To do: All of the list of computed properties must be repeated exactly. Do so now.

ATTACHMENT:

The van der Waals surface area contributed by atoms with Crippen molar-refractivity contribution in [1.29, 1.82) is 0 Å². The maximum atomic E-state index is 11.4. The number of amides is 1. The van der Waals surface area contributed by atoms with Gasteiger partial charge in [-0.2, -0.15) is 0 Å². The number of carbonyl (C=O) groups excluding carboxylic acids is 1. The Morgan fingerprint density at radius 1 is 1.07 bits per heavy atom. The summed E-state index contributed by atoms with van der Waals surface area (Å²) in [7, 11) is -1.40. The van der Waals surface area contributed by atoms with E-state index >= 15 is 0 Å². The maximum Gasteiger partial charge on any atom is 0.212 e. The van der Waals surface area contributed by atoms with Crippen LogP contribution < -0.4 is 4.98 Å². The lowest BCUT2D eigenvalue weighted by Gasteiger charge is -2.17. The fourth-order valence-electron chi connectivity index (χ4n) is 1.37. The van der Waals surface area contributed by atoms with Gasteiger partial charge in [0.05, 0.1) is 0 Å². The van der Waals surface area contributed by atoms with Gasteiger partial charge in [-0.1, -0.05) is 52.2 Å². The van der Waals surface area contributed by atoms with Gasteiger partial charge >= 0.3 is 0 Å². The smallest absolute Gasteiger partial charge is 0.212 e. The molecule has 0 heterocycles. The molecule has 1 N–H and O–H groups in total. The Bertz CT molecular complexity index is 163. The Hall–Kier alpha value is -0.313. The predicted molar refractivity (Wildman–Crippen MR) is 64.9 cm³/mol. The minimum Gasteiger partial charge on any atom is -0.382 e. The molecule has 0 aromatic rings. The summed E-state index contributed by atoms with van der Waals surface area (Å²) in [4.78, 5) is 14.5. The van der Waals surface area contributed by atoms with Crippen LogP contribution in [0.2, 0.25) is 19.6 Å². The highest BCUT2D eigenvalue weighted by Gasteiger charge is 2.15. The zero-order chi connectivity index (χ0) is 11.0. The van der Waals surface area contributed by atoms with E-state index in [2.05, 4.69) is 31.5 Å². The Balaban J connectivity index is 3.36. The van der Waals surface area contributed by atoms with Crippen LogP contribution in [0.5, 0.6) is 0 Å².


The van der Waals surface area contributed by atoms with Crippen molar-refractivity contribution in [1.29, 1.82) is 0 Å². The maximum atomic E-state index is 11.4. The number of amides is 1. The van der Waals surface area contributed by atoms with Gasteiger partial charge in [-0.2, -0.15) is 0 Å². The number of carbonyl (C=O) groups excluding carboxylic acids is 1. The Morgan fingerprint density at radius 1 is 1.07 bits per heavy atom. The summed E-state index contributed by atoms with van der Waals surface area (Å²) in [7, 11) is -1.40. The van der Waals surface area contributed by atoms with E-state index >= 15 is 0 Å². The maximum Gasteiger partial charge on any atom is 0.212 e. The van der Waals surface area contributed by atoms with Crippen LogP contribution < -0.4 is 4.98 Å². The lowest BCUT2D eigenvalue weighted by Gasteiger charge is -2.17. The fourth-order valence-electron chi connectivity index (χ4n) is 1.37. The van der Waals surface area contributed by atoms with Gasteiger partial charge in [0.05, 0.1) is 0 Å². The van der Waals surface area contributed by atoms with Gasteiger partial charge in [-0.1, -0.05) is 52.2 Å². The van der Waals surface area contributed by atoms with Gasteiger partial charge >= 0.3 is 0 Å². The smallest absolute Gasteiger partial charge is 0.212 e. The molecule has 0 heterocycles. The molecule has 1 N–H and O–H groups in total. The Bertz CT molecular complexity index is 163. The Hall–Kier alpha value is -0.313. The predicted molar refractivity (Wildman–Crippen MR) is 64.9 cm³/mol. The minimum Gasteiger partial charge on any atom is -0.382 e. The molecule has 0 aromatic rings. The summed E-state index contributed by atoms with van der Waals surface area (Å²) in [4.78, 5) is 14.5. The van der Waals surface area contributed by atoms with Crippen LogP contribution in [0.2, 0.25) is 19.6 Å². The highest BCUT2D eigenvalue weighted by Gasteiger charge is 2.15. The zero-order chi connectivity index (χ0) is 11.0. The van der Waals surface area contributed by atoms with E-state index in [2.05, 4.69) is 31.5 Å². The Balaban J connectivity index is 3.36. The van der Waals surface area contributed by atoms with Crippen LogP contribution in [0.5, 0.6) is 0 Å².